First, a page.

On-Trail Maintenance You Ought to Know

On-Trail Maintenance You Ought to Know

When it comes to mountain bike maintenance, it’s a question if when, and not “if.” No matter how nice your bike is or how smoothly you can glide down the trail, something is going to go awry eventually. Even if you’ve got the Dirt mudguard, and your hands comfortably draped in your Dirt gloves, things on your bike can go wrong. You can’t prevent mechanical issues, but you can absolutely prepare for them. In this case, just having a bit of basic mechanical knowledge is going to go a long, long way. It could be the difference between finishing your ride, and hauling your mountain bike miles down a trail. With all of that in mind, we’re going to assemble a list of tools and common mechanical fixes that should definitely be part of your arsenal.


There are a few tools that every responsible mountain biker should have at his or her disposal. We suggest a fanny pack or a slim, lightweight backpack so you can carry these with you at all times. Trust us -- you’ll be mad at yourself for not having them when the time does come (again: when, not if).

  • Zip Ties
  • A spare derailleur hanger
  • Plug Kit
  • Tire Levers
  • A pump
  • Spare bike tube(s)
  • Quick Link
  • Multitool with an Allen Key set, a t25 key, and chain breaker

Issue #1: Flat Tires

Flat tires suck. Fortunately, they’re also relatively easy to fix. If your tires are tubeless, fixing a flat is simple. Pump up your tire until your tire sealant (you’re using tire sealant, right!?) bubbles out of the puncture. From there, use a ‘side of bacon’ to temporarily plug the hole.

In some cases, a puncture may be too large to fix this way. Or, if you aren’t tubeless, you’ll need to install a new tube. First, remove your wheel and take the tire off of the rim. To do this, use your handy tire levers to gently remove one side of the tire. This can be difficult sometimes, so don’t try to force the issue. Once the tire is removed, installing a new tube is about as simple as it gets.

Issue #2: Slipped Chain

A slipped chain is a nuisance, and often comes from your chain being a little too long in the first place. Sometimes, though, slipped chains seem to strike at random. Luckily, it’s an easy fix that doesn’t even require tools.

Typically, chains will fall out of the rear cogset or front chainring. If this is the case (it probably is), place the chain in the bottom groove of the rear cog. When the chain is attached to that cog, drape it over the teeth a the very top of the frontmost chainring. Finally, turn your pedals forward, which will easily and smoothly pull the chain around your entire chainring and back onto the cogset where it belongs.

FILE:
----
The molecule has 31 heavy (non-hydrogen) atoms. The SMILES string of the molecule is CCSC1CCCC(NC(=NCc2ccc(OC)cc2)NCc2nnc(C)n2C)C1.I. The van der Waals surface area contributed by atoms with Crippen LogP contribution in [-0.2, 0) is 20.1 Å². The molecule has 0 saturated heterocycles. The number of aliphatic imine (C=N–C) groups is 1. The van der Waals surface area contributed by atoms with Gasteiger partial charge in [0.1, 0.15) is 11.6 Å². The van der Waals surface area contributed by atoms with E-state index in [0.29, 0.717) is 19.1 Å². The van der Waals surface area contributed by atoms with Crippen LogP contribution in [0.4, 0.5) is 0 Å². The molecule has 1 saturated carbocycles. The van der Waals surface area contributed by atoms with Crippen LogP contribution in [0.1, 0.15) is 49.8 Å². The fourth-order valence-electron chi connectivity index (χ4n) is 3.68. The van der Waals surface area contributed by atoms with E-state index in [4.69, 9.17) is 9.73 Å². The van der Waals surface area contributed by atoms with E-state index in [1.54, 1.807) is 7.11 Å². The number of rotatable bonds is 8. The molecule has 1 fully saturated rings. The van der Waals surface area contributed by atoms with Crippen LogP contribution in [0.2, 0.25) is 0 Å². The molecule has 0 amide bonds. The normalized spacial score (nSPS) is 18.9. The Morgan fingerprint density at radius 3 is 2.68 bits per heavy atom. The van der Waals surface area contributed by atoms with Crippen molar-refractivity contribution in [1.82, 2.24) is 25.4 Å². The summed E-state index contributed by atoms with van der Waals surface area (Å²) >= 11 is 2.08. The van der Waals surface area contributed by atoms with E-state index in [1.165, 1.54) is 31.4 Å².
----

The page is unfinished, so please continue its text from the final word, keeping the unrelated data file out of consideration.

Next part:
Issue #3: Broken Chain

This one’s super common, and super frustrating. It’s important to know how to fix a broken chain, as this is almost guaranteed to happen at some point in your mountain biking career.

First, re-route your chain through your derailleur. If you’re riding with a friend, compare with their setup to make sure you’re doing this properly. From there, put half of the quick link into each side of the train, and push them together. Then, lock your rear brakes and push your pedals to ensure the new link is correctly locked into its place. Easy as that!

Issue #4: Adjusting Cable Tension

If your bike seems hesitant to shift gears, you may have some issues with cable tension. Again -- another easy fix. Should your chain have issues shifting into higher gears, increase the cable tension by turning your barrel adjuster counterclockwise. If your bike is skipping over gears, turns your adjuster clockwise to decrease the tension.

Issue #5: Rubbing Brakes

First off: if you’re hearing a god-awful, screeching metal-on-metal noise… it’s not the time for maintenance, it’s the time for new brake pads. But, if your brake pads are rubbing slightly as you ride, that’s a simple and quick fix with your brake caliper. You’ll find two bolts that are holding the caliper to your fork (or frame). Loosen those until your caliper can basically move freely. To re-align your caliper, have a friend hold your front wheel in the air. Give it a good spin, and hit your brakes. Do this several times. Then, while you tighten the caliper bolts, be sure to hold down your brake lever. All of this is going to re-center your caliper and re-align your brakes, eliminating that pesky rubbing sensation.